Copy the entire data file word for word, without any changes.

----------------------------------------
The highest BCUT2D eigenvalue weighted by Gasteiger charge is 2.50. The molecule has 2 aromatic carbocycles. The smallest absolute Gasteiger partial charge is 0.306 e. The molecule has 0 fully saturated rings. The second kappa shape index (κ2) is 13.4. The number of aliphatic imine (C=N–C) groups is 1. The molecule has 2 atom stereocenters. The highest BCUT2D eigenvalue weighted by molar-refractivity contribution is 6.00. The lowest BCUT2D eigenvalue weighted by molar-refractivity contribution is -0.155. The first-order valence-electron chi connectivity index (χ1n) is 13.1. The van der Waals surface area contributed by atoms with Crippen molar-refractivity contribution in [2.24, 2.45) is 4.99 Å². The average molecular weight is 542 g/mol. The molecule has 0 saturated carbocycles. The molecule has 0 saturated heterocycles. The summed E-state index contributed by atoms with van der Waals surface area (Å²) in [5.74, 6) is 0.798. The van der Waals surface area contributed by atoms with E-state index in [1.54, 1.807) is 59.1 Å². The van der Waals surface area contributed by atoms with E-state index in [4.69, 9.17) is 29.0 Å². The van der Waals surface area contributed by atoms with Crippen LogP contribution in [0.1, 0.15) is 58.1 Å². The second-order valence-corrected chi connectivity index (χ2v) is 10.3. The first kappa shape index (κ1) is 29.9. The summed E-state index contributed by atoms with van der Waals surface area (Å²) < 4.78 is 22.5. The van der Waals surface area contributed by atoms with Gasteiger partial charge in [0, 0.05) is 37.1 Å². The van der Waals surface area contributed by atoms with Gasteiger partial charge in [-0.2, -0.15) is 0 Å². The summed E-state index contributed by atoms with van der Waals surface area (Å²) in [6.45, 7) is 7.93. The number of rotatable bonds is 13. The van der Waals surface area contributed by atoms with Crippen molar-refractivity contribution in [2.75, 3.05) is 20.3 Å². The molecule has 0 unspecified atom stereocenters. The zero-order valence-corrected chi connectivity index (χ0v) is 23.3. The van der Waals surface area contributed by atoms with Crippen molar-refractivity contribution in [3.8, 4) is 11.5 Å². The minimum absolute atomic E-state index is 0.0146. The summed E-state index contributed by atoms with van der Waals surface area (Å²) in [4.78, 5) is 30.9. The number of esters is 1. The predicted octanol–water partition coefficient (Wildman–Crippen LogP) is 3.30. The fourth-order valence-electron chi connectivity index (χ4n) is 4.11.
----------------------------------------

The highest BCUT2D eigenvalue weighted by Gasteiger charge is 2.50. The molecule has 2 aromatic carbocycles. The smallest absolute Gasteiger partial charge is 0.306 e. The molecule has 0 fully saturated rings. The second kappa shape index (κ2) is 13.4. The number of aliphatic imine (C=N–C) groups is 1. The molecule has 2 atom stereocenters. The highest BCUT2D eigenvalue weighted by molar-refractivity contribution is 6.00. The lowest BCUT2D eigenvalue weighted by molar-refractivity contribution is -0.155. The first-order valence-electron chi connectivity index (χ1n) is 13.1. The van der Waals surface area contributed by atoms with Crippen molar-refractivity contribution in [2.24, 2.45) is 4.99 Å². The average molecular weight is 542 g/mol. The molecule has 0 saturated carbocycles. The molecule has 0 saturated heterocycles. The summed E-state index contributed by atoms with van der Waals surface area (Å²) in [5.74, 6) is 0.798. The van der Waals surface area contributed by atoms with E-state index in [1.54, 1.807) is 59.1 Å². The van der Waals surface area contributed by atoms with E-state index in [4.69, 9.17) is 29.0 Å². The van der Waals surface area contributed by atoms with Crippen LogP contribution in [0.1, 0.15) is 58.1 Å². The second-order valence-corrected chi connectivity index (χ2v) is 10.3. The first kappa shape index (κ1) is 29.9. The summed E-state index contributed by atoms with van der Waals surface area (Å²) < 4.78 is 22.5. The van der Waals surface area contributed by atoms with Gasteiger partial charge in [0, 0.05) is 37.1 Å². The van der Waals surface area contributed by atoms with Gasteiger partial charge in [-0.2, -0.15) is 0 Å². The summed E-state index contributed by atoms with van der Waals surface area (Å²) in [6.45, 7) is 7.93. The number of rotatable bonds is 13. The van der Waals surface area contributed by atoms with Crippen molar-refractivity contribution in [2.75, 3.05) is 20.3 Å². The molecule has 0 unspecified atom stereocenters. The zero-order valence-corrected chi connectivity index (χ0v) is 23.3. The van der Waals surface area contributed by atoms with Crippen molar-refractivity contribution in [3.8, 4) is 11.5 Å². The minimum absolute atomic E-state index is 0.0146. The summed E-state index contributed by atoms with van der Waals surface area (Å²) in [4.78, 5) is 30.9. The number of esters is 1. The predicted octanol–water partition coefficient (Wildman–Crippen LogP) is 3.30. The fourth-order valence-electron chi connectivity index (χ4n) is 4.11.